The lack of water drove all our decisions for the first half of the day. As the group revived with some food, the heat rose to 85 degrees, which was higher than any of us were used to in March. It was more than halfway through the day before we found a much-desired pool of water up a side canyon, which added nearly 14 miles to our day. The trail proved to be a sand slog, more evidence that this is the driest winter that Cedar Mesa has seen in recent years. 

Lucky for us, the hardship brought out the good in the group. Evidence of team building kept popping up throughout the day with people offering water to those that had less, sharing food, helping one another across logs, and warning each other when the ground was unstable or when there were hanging branches.

Grand Gulch

DAY THREE: Working together lightens the burden

The final day started with an easy walk to the junction of Grand Gulch and Bullet Canyon. The trail was lightly packed from rain that had fallen the night before, and the route was relatively flat. We dropped our packs, took our water supplies, and ventured towards the Green Mask site and spring. Compared to the route the day before we were all happily trotting along feeling light, and full of energy and comradery. The site proved, again, to be amazing and something you will never see outside of Cedar Mesa, and we lingered until we realized we really needed to start our ascent. The trail continued to be much easier walking than the day before and we had time to play around the Jailhouse and Perfect Kiva sites, testing our skills bouldering up the route. 

Ralph and Matt kept a faster pace up the trail, so we decided to have them split and complete the car shuttle, while the rest of us took it a little slower. As a smaller group, we tracked footprints and used trail cairns. I had some familiarity with the area and felt like we were on the right track by using landmarks. We spotted our shuttle vehicle still parked, so it turned out that we beat our speedy leaders who had marched right past the exit trail. After peeling off our boots, drinking some water, and sharing some food, we devised a safety plan in case they were lost. Luckily, we didn’t have to put our plan into action because after a few more minutes Ralph and Matt appeared.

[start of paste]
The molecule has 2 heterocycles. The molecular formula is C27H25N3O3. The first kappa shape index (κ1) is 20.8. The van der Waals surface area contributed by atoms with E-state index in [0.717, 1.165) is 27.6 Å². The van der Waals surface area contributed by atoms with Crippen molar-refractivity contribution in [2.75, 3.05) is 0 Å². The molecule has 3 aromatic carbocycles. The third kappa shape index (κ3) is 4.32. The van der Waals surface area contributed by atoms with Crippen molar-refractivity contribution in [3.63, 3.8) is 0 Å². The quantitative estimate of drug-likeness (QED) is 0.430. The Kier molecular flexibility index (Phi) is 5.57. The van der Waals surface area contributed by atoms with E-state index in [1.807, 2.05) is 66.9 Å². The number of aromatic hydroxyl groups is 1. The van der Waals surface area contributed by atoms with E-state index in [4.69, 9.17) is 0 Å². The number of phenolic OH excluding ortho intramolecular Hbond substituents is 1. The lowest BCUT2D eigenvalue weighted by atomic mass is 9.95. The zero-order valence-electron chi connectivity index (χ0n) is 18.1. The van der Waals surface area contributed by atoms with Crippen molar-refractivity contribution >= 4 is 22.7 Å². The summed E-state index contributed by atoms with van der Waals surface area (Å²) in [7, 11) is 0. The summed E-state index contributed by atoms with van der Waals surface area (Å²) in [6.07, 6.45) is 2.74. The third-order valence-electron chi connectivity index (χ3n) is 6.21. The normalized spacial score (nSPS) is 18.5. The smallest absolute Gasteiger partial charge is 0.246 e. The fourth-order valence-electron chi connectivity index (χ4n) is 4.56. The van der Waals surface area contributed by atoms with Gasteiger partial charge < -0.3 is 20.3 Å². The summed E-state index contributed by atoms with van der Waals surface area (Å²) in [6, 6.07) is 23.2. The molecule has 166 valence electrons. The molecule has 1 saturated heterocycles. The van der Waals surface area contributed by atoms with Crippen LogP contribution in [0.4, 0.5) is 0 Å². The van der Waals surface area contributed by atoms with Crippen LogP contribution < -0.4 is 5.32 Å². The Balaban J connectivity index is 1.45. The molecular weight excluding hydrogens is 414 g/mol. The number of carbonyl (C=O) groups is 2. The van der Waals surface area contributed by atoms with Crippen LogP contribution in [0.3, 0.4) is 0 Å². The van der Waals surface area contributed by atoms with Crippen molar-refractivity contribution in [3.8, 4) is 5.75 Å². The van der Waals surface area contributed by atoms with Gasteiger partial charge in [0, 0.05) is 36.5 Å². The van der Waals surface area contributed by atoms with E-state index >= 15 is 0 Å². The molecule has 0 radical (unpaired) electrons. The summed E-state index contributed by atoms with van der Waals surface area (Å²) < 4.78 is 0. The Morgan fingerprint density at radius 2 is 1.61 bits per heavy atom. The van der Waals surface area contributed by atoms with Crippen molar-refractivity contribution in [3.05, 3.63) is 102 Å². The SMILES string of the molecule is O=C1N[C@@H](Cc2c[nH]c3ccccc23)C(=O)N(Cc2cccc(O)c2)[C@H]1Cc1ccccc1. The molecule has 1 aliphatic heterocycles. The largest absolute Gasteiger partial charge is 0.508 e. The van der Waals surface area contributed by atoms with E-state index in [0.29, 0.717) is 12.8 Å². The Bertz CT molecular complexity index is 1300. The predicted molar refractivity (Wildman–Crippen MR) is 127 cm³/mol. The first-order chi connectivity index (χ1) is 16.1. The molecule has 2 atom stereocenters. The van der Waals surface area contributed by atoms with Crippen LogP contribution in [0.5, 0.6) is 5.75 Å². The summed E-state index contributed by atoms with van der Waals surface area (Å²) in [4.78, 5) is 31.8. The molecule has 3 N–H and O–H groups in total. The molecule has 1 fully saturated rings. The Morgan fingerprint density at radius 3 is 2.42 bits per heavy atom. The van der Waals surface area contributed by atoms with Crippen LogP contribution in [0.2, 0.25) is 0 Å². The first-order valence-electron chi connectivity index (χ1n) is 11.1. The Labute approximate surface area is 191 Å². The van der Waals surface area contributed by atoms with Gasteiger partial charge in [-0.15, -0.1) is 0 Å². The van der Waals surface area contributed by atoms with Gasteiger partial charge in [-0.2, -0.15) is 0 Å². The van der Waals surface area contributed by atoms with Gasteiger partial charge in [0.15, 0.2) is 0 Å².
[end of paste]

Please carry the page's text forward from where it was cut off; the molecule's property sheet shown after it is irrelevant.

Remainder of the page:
All’s Well That Ends Well

Although this area has seen a huge increase in visitation since the 2016 national monument proclamation, we did not observe an increase in vandalism. Hopefully other visitors have been touched by the remarkable archaeology and are leaving it for future travelers.

For us, the trip provided an opportunity to experience a type of team-building that is difficult to achieve in the office. The things we learned were not all tangible, but we now have a common thread because of this experience in the Utah desert, seeing archaeology that would blow anyone’s mind, and being away from civilization’s distractions for a few days.

I’m already seeing the benefits play out within the walls of the office too, as we navigate projects and client problems and find new ways to work together more efficiently than ever before.

For more information about SWCA’s cultural resources services, contact Lisa Krussow at lkrussow [at] swca [dot] com (lkrussow[at]swca[dot]com).